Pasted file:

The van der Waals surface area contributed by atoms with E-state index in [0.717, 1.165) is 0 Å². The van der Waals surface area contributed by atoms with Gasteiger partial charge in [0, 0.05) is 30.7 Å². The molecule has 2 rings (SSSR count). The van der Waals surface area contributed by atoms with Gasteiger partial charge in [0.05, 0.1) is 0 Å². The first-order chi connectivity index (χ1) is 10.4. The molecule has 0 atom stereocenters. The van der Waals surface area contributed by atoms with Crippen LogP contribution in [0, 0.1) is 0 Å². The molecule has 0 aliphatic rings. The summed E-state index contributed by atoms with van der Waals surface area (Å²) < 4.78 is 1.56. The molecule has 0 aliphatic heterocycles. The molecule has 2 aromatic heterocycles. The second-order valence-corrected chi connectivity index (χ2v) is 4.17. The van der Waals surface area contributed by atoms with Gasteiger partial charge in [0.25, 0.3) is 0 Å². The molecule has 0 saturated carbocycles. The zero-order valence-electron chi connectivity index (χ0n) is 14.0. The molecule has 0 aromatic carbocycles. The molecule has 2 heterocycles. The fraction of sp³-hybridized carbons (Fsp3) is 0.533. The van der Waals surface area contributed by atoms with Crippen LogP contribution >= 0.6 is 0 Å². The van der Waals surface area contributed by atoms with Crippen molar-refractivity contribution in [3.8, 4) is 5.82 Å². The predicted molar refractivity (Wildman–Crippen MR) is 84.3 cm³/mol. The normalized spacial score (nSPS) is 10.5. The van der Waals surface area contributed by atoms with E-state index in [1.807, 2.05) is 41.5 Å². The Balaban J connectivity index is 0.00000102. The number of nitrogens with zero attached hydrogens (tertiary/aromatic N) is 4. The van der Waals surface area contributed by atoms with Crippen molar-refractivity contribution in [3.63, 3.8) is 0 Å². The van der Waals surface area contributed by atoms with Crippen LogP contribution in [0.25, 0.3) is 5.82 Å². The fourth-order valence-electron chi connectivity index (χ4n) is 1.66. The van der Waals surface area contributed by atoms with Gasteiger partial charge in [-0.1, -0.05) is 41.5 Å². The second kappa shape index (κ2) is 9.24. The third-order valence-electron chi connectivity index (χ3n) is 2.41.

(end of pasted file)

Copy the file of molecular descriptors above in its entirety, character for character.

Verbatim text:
The van der Waals surface area contributed by atoms with E-state index in [0.717, 1.165) is 0 Å². The van der Waals surface area contributed by atoms with Gasteiger partial charge in [0, 0.05) is 30.7 Å². The molecule has 2 rings (SSSR count). The van der Waals surface area contributed by atoms with Gasteiger partial charge in [0.05, 0.1) is 0 Å². The first-order chi connectivity index (χ1) is 10.4. The molecule has 0 atom stereocenters. The van der Waals surface area contributed by atoms with Crippen LogP contribution in [0, 0.1) is 0 Å². The molecule has 0 aliphatic rings. The summed E-state index contributed by atoms with van der Waals surface area (Å²) < 4.78 is 1.56. The molecule has 0 aliphatic heterocycles. The molecule has 2 aromatic heterocycles. The second-order valence-corrected chi connectivity index (χ2v) is 4.17. The van der Waals surface area contributed by atoms with Gasteiger partial charge in [0.25, 0.3) is 0 Å². The molecule has 0 saturated carbocycles. The zero-order valence-electron chi connectivity index (χ0n) is 14.0. The molecule has 0 aromatic carbocycles. The molecule has 2 heterocycles. The fraction of sp³-hybridized carbons (Fsp3) is 0.533. The van der Waals surface area contributed by atoms with Crippen LogP contribution >= 0.6 is 0 Å². The van der Waals surface area contributed by atoms with Crippen molar-refractivity contribution in [3.8, 4) is 5.82 Å². The predicted molar refractivity (Wildman–Crippen MR) is 84.3 cm³/mol. The normalized spacial score (nSPS) is 10.5. The van der Waals surface area contributed by atoms with E-state index in [1.807, 2.05) is 41.5 Å². The Balaban J connectivity index is 0.00000102. The number of nitrogens with zero attached hydrogens (tertiary/aromatic N) is 4. The van der Waals surface area contributed by atoms with Crippen molar-refractivity contribution in [3.63, 3.8) is 0 Å². The van der Waals surface area contributed by atoms with Crippen LogP contribution in [0.25, 0.3) is 5.82 Å². The fourth-order valence-electron chi connectivity index (χ4n) is 1.66. The van der Waals surface area contributed by atoms with Gasteiger partial charge in [-0.1, -0.05) is 41.5 Å². The second kappa shape index (κ2) is 9.24. The third-order valence-electron chi connectivity index (χ3n) is 2.41.